Travel Thai cave rescue site to become a museum

20:27  12 july  2018
20:27  12 july  2018 Source:   msn.com

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Rest of Asia. Thai cave rescue site to become a museum . The huge international interest in the story sparked immediate talk READ MORE.

MAE SAI, THAILAND – Rescuers who pulled a young Thai soccer team from deep inside a flooded cave were dismantling their work site Thursday as plans emerged to turn the spot into a museum in tribute to “I believe it will become another highlight in Thailand ,” he said. “Tourists will come visit.”

Thai Navy soldiers in the flooded Tham Luang cave during rescue operations for the 12 boys and their football team coach trapped in the cave at Khun Nam Nang Non Forest Park© Provided by AFPRelaxNews Thai Navy soldiers in the flooded Tham Luang cave during rescue operations for the 12 boys and their football team coach trapped in the cave at Khun Nam Nang Non Forest Park Rescuers who pulled a young Thai football team from deep inside a flooded cave were dismantling their worksite Thursday, as plans emerged to turn the spot into a museum in tribute to the daring operation.

At least one film production house was already working on a scheme to make a Hollywood treatment out of the heroics of divers, cavers and medics who risked their lives to free the "Wild Boars".

Stunning footage of that rescue was released Wednesday showing the youngsters -- aged 11 to 16 -- being stretchered to safety.

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Thai cave rescue site to become a tourist attraction as Hollywood producers reveal they are Thai authorities announced the caves would open as a museum to the rescue Among the museum 's artifacts will be the equipment used during the operation 'Tourists will come visit,' Osottanakorn said, 'This area will become a living museum , to show

They were also seen sitting cheerfully in their hospital beds, where they are being kept in isolation until doctors are sure they did not pick up any nasty diseases during more than two weeks in the dark.

Workers were Thursday packing up the industrial water pumps, heavy-grade machinery and construction equipment at the mouth of the Tham Luang cave, which had been a high-tech command centre during the 18-day ordeal.

Rescue chief Narongsak Osottanakorn told reporters the site would ultimately be converted into a museum showcasing the clothes and equipment used during the dramatic rescue.

"I believe it will become another highlight in Thailand," he said. "Tourists will come visit."

About 50 people were working at the site, National Park ranger Pinitpong Wongma told AFP, adding that he expected work would continue until at least Sunday.

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A Thai rescue diver died last Friday, highlighting the dangers. "This area will become a living museum , to show how the operation unfolded," the head of rescue mission, Narongsak "It will become another major attraction for Thailand ." The rescued boys lost weight but generally well after cave ordeal.

Directory of sites . “This area will become a living museum , to show how the operation unfolded,” the head of rescue mission, Narongsak Osottanakorn, told a news conference. Thai officials say the fate of the boys and the multinational rescue has put the cave firmly on the map and plans are in place to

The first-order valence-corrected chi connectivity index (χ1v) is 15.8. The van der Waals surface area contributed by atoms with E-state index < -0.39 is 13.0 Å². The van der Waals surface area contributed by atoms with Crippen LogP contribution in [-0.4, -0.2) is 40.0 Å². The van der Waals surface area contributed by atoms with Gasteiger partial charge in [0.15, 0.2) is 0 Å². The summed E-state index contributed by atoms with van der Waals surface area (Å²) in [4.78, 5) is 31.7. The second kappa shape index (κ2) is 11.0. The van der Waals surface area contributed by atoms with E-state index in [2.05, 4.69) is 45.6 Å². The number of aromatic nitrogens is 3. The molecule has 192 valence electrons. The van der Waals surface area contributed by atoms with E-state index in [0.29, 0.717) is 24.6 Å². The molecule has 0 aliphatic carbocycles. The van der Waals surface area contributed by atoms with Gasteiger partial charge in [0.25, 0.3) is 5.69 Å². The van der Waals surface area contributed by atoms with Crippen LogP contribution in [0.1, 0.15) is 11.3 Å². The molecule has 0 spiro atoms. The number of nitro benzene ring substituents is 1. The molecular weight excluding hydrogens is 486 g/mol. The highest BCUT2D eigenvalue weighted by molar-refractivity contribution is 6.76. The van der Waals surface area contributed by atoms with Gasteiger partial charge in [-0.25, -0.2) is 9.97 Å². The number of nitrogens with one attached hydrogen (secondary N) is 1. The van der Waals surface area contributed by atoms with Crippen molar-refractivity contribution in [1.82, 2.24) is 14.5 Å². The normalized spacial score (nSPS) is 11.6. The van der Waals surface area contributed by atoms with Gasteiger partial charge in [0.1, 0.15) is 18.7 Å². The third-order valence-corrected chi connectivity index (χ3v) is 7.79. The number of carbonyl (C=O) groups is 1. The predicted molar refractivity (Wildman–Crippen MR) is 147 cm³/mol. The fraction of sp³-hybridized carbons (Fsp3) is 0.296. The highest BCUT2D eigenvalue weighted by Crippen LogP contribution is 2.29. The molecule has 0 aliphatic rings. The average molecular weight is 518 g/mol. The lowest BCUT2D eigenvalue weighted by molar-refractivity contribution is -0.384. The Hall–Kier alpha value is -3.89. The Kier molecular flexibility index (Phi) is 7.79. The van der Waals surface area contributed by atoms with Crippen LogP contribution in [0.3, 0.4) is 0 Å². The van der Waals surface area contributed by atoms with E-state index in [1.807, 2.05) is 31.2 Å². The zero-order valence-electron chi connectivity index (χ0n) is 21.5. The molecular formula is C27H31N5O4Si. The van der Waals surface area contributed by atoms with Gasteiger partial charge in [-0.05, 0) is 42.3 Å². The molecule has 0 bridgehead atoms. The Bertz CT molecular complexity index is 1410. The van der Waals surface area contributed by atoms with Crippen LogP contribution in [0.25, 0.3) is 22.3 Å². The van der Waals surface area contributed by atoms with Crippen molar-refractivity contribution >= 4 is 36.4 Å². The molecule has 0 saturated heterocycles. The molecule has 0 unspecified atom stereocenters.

"Nobody is allowed to go inside the cave at all even though there is still a lot of equipment there because water levels have been rising since the rescue mission," he said.

- Inspiring story -

The rescue of the "Wild Boars" team was still being celebrated in Thailand as the 12 boys and their 25-year-old coach recovered in a local hospital.

The Nation newspaper called the operation a "Triumph of global cooperation" on its front page Thursday while the Bangkok Post published a collage of images of those involved under the heading "You Are Heroes."

The saga started on June 23 when the players walked into the Tham Luang cave complex after football practice and were trapped when monsoon flooding blocked their exit.

Nine days later British divers found the dishevelled and hungry group perched on a ledge four kilometres (2.5 miles) inside the cave.

Over the following week, experts from around the world descended on northern Thailand and rescuers pumped out more than 50 Olympic-sized swimming pools-worth of water.

A huge media pack of more than 1,000 journalists gathered at the mouth of the cave feeding audiences all over the globe with every twist and turn of the dramatic rescue until its joyful conclusion on Tuesday.

The huge international interest in the story sparked immediate talk of books and films.

Michael Scott, the managing partner of faith-based production house Pure Flix, said the company intends to pursue a film about the against-the-odds mission.

Scott, who lives in Thailand and went to the site in Chiang Rai as the boys were being pulled to safety, made the announcement late Tuesday on Twitter in a video.

"We're here really looking at this as a movie that could inspire millions of people across the globe," Scott said.

What is 'cave disease'? Thai soccer team placed in isolation as doctors monitor for infections .
After two harrowing weeks trapped inside a dark, damp cave, the entire Thai soccer team — 12 players, ages 11 to 16, and their 25-year-old coach — has been successfully rescued from the Tham Luan Nang Non cave. Thai Navy SEALS saved the remaining four boys and the team's coach on Tuesday, completing their high-risk mission through rising floodwaters.The conditions of those saved on Tuesday were unclear. However, health officials said the eight boys brought out by divers on Sunday and Monday were doing well — some even requesting treats. The players all appeared "healthy and smiling," officials said.

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